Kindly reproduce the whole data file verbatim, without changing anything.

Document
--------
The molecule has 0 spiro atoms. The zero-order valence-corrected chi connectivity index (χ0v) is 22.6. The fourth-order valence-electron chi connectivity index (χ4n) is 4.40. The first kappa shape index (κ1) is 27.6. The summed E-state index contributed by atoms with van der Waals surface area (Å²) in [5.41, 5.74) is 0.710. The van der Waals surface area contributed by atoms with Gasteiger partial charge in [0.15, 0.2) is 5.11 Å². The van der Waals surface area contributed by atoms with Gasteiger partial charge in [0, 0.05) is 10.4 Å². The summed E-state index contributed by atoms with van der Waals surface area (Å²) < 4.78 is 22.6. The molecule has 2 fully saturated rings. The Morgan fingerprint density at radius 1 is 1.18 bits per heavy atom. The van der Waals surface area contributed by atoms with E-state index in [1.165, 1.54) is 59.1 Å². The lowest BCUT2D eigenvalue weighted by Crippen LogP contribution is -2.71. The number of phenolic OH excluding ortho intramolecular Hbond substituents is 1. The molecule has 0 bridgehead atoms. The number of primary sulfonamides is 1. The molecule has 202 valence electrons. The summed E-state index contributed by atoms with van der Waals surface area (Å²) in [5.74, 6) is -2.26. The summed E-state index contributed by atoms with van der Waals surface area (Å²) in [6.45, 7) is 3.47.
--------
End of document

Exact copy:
The molecule has 0 spiro atoms. The zero-order valence-corrected chi connectivity index (χ0v) is 22.6. The fourth-order valence-electron chi connectivity index (χ4n) is 4.40. The first kappa shape index (κ1) is 27.6. The summed E-state index contributed by atoms with van der Waals surface area (Å²) in [5.41, 5.74) is 0.710. The van der Waals surface area contributed by atoms with Gasteiger partial charge in [0.15, 0.2) is 5.11 Å². The van der Waals surface area contributed by atoms with Gasteiger partial charge in [0, 0.05) is 10.4 Å². The summed E-state index contributed by atoms with van der Waals surface area (Å²) < 4.78 is 22.6. The molecule has 2 fully saturated rings. The Morgan fingerprint density at radius 1 is 1.18 bits per heavy atom. The van der Waals surface area contributed by atoms with E-state index in [1.165, 1.54) is 59.1 Å². The lowest BCUT2D eigenvalue weighted by Crippen LogP contribution is -2.71. The number of phenolic OH excluding ortho intramolecular Hbond substituents is 1. The molecule has 0 bridgehead atoms. The number of primary sulfonamides is 1. The molecule has 202 valence electrons. The summed E-state index contributed by atoms with van der Waals surface area (Å²) in [5.74, 6) is -2.26. The summed E-state index contributed by atoms with van der Waals surface area (Å²) in [6.45, 7) is 3.47.